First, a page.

On top of those challenges, which were already causing headteachers to worry, there are the Government’s changes to the national funding formula. Although they have the stated aim of making funding fairer—I am sure the Minister will explain how they do that when he gets his chance to speak—they seem to disadvantage the vast majority of schools in my constituency.

I congratulate my hon. Friend on securing this debate. As she is outlining, this is a funding attack on schools not just in south Liverpool, but across our city and beyond. The education unions have calculated that, after the last revision of the funding formula and the extra money announced before recess, my constituency alone will lose £4 million, or £300 per pupil, by 2020. I hope she will push the Minister for a response to that.

I will indeed—and I think my hon. Friend has himself just pushed the Minister for a response. I am sure the Minister will want to make some points in reply and set out his understanding of the impact of the national funding formula, which seems not to advantage schools in our area as much as I would like.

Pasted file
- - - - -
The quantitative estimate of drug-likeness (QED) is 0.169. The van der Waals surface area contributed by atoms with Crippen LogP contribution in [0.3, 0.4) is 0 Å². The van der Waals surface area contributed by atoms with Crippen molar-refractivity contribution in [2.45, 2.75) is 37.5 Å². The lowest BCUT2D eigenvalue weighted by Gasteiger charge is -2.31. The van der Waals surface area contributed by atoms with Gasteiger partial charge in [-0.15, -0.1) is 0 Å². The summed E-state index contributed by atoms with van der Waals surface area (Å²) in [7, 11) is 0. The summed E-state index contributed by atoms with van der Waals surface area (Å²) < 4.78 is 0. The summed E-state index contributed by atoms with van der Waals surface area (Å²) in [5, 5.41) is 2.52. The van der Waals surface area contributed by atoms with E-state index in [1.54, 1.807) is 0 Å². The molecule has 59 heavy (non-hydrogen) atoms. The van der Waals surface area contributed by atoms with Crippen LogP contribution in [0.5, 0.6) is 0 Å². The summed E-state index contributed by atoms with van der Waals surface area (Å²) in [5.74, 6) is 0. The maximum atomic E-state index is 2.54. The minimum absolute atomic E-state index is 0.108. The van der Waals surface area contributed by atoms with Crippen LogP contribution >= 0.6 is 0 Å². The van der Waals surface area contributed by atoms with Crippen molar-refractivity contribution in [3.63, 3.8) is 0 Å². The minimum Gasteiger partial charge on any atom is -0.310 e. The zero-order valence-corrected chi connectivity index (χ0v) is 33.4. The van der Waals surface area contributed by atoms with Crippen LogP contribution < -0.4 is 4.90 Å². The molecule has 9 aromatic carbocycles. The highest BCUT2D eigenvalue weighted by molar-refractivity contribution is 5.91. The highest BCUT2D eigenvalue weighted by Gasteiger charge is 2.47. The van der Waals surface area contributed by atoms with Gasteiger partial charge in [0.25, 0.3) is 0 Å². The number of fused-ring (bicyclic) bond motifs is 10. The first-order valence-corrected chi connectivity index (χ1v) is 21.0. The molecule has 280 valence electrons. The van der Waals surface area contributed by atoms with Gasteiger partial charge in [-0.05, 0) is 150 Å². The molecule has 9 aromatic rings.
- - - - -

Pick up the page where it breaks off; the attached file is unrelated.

Liverpool City Council told me that, according to its calculations, the Garston and Halewood constituency will lose £390 per pupil—a cut of more than £4.5 million between 2015 and 2020—which is not dissimilar to what my hon. Friend said is happening in his area. That is the equivalent of a cut of 125 teaching jobs. The local authority told me that across Liverpool as a whole the loss is £487 per pupil, or a 9% cut overall, and a cut of almost £28.5 million between 2015 and 2020, equivalent to 778 teaching jobs.